Admittedly, I know absolutly nothing about the actual historical facts behind this story, or about horse racing in general, but this seems like a huge handicap. Why would this horse be given such a large handicap? Can anybody who’s read the book or is familiar with the historical facts explain this?
Well, the whole idea behind the Handicap is that better horses are weighted (“handicapped”) so that they can run against lesser horses and still put on some kind of race.
IIRC, Seabiscuit drew consistently high handicaps because it was believed (probably correctly) that he’d run away – literally – with the race if he wasn’t weighted that much.
It’s actually an aspect of his greatness that a lot of people who don’t follow racing do not appreciate. Seabiscuit ran in a lot of Handicaps, and he almost always drew the high handicap, in many cases, as you point out, an astonishingly high handicap. And he still won.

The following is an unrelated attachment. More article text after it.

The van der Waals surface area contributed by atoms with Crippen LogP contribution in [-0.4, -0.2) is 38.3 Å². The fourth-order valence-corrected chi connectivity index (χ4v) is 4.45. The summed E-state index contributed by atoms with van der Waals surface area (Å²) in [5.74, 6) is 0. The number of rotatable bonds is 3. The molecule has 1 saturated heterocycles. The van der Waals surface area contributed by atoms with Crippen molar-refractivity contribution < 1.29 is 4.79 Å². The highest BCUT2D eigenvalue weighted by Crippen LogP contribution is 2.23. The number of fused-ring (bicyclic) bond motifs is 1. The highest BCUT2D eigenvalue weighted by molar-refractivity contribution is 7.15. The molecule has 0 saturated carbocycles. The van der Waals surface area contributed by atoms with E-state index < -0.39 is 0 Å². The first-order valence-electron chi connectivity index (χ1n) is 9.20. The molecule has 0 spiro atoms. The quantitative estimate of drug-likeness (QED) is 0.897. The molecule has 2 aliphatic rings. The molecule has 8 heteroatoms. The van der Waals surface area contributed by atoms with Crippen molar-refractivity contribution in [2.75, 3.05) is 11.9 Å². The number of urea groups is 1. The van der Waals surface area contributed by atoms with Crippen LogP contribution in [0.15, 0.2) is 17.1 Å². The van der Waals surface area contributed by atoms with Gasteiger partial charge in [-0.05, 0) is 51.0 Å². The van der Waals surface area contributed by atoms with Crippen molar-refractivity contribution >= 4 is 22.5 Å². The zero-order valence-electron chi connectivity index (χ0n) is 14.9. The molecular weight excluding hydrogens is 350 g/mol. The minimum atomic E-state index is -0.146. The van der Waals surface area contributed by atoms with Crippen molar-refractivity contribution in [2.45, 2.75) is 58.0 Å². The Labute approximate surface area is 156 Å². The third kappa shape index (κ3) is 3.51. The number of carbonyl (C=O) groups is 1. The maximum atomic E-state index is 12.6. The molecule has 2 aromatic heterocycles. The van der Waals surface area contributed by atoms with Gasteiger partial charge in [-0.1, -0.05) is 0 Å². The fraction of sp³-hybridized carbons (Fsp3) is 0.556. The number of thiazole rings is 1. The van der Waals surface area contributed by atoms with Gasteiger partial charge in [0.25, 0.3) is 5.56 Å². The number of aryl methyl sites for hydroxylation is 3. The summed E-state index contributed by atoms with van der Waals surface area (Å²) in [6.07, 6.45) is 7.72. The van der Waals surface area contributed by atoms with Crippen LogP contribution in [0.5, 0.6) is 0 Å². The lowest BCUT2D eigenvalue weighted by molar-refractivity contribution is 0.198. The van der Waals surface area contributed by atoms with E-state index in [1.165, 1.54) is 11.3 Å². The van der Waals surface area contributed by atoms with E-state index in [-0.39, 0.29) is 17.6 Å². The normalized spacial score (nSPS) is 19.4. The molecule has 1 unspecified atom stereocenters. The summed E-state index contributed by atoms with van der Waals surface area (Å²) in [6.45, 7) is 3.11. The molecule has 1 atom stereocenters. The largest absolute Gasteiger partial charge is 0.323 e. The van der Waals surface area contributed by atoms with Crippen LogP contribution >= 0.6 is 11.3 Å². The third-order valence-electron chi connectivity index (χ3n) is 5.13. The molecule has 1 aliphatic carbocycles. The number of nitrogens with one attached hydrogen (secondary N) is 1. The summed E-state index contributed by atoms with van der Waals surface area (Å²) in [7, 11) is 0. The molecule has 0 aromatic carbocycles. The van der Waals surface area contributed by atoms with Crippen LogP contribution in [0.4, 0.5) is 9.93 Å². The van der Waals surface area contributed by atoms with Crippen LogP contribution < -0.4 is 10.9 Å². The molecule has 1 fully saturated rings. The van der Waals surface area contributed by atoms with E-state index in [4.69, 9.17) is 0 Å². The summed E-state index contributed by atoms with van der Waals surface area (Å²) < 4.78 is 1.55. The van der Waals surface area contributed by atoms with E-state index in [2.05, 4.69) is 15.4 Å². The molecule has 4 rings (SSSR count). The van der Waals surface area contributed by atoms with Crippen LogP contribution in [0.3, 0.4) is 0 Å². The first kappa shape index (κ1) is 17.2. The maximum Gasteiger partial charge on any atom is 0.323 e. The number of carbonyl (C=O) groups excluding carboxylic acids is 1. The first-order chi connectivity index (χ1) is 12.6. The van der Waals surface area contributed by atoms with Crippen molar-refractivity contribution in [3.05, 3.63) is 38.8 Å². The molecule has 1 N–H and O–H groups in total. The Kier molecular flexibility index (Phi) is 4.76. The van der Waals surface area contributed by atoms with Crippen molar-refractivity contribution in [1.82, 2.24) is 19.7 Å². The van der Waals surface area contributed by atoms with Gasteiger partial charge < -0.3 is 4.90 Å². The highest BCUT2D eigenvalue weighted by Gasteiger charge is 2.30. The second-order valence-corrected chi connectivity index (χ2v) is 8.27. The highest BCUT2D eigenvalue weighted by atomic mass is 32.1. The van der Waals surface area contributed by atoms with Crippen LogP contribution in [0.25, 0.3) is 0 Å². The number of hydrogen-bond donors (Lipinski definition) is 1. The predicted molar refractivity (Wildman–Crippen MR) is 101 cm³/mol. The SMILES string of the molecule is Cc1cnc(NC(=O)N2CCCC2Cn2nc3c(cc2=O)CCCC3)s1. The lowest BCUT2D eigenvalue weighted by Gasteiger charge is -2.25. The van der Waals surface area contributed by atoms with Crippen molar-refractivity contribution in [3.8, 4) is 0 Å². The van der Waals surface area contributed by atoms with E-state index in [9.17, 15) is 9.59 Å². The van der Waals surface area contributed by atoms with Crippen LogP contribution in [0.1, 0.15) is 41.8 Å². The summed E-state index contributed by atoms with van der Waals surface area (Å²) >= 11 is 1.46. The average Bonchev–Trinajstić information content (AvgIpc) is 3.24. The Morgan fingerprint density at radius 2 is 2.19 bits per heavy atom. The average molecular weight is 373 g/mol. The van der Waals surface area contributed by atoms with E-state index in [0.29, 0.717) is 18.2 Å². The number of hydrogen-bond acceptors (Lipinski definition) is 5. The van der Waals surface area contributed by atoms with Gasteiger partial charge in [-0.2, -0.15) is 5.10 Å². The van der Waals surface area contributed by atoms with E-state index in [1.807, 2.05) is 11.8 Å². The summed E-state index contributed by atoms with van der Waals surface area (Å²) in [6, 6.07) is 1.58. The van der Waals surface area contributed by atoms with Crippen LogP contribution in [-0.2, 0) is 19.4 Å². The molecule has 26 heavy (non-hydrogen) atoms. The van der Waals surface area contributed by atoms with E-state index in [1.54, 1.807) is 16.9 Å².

Seabiscuit was given such a large handicap (officially known as an impost in horse racing circles) because the racing secretaries (the guys at the tracks who decide such things) thought that Seabiscuit was so much better than his competition that he had to carry that much weight to make the race fair.
There is a rule of thumb about how much a horse loses for every extra pound it has to carry. I don’t know it exactly so I won’t guess it.
Horses rarely carry that much weight anymore. I’ve seen horses carry 125, but that’s pretty rare. Most trainers just won’t enter their horses in races if they get assigned that weight.
In the Triple Crown races, all the horses carry the same weight.
Wasn’t this the case with Phar Lap as well? I remember in the movie they made a big deal about how his handicap kept increasing and increasing (as the others have said, to “even out” the field), yet he kept winning. Of course it was heavily implied that this practice eventually killed him, which has hopefully cut down a bit on the extreme handicaps.